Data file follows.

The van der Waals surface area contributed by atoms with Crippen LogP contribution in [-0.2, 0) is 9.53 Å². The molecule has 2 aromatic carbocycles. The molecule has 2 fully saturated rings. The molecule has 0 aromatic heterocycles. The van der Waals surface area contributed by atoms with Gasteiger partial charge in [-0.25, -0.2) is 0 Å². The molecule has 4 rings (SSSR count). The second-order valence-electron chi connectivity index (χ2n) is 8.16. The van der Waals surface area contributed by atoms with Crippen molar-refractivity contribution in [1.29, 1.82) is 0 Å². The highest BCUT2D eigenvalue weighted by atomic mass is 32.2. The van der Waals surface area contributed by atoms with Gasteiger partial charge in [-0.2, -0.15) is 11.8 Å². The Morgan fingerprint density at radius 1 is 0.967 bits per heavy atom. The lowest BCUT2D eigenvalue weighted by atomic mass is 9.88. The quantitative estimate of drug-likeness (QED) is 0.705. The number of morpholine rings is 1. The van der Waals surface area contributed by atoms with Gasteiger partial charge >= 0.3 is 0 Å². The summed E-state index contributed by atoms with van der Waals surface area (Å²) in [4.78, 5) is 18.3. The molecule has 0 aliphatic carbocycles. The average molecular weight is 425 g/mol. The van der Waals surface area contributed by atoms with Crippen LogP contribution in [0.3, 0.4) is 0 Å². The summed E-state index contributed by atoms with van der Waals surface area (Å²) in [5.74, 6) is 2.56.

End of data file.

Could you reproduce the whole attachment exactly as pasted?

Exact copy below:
The van der Waals surface area contributed by atoms with Crippen LogP contribution in [-0.2, 0) is 9.53 Å². The molecule has 2 aromatic carbocycles. The molecule has 2 fully saturated rings. The molecule has 0 aromatic heterocycles. The van der Waals surface area contributed by atoms with Gasteiger partial charge in [-0.25, -0.2) is 0 Å². The molecule has 4 rings (SSSR count). The second-order valence-electron chi connectivity index (χ2n) is 8.16. The van der Waals surface area contributed by atoms with Crippen molar-refractivity contribution in [1.29, 1.82) is 0 Å². The highest BCUT2D eigenvalue weighted by atomic mass is 32.2. The van der Waals surface area contributed by atoms with Gasteiger partial charge in [-0.2, -0.15) is 11.8 Å². The Morgan fingerprint density at radius 1 is 0.967 bits per heavy atom. The lowest BCUT2D eigenvalue weighted by atomic mass is 9.88. The quantitative estimate of drug-likeness (QED) is 0.705. The number of morpholine rings is 1. The van der Waals surface area contributed by atoms with Gasteiger partial charge >= 0.3 is 0 Å². The summed E-state index contributed by atoms with van der Waals surface area (Å²) in [4.78, 5) is 18.3. The molecule has 0 aliphatic carbocycles. The average molecular weight is 425 g/mol. The van der Waals surface area contributed by atoms with Crippen LogP contribution in [0.3, 0.4) is 0 Å². The summed E-state index contributed by atoms with van der Waals surface area (Å²) in [5.74, 6) is 2.56.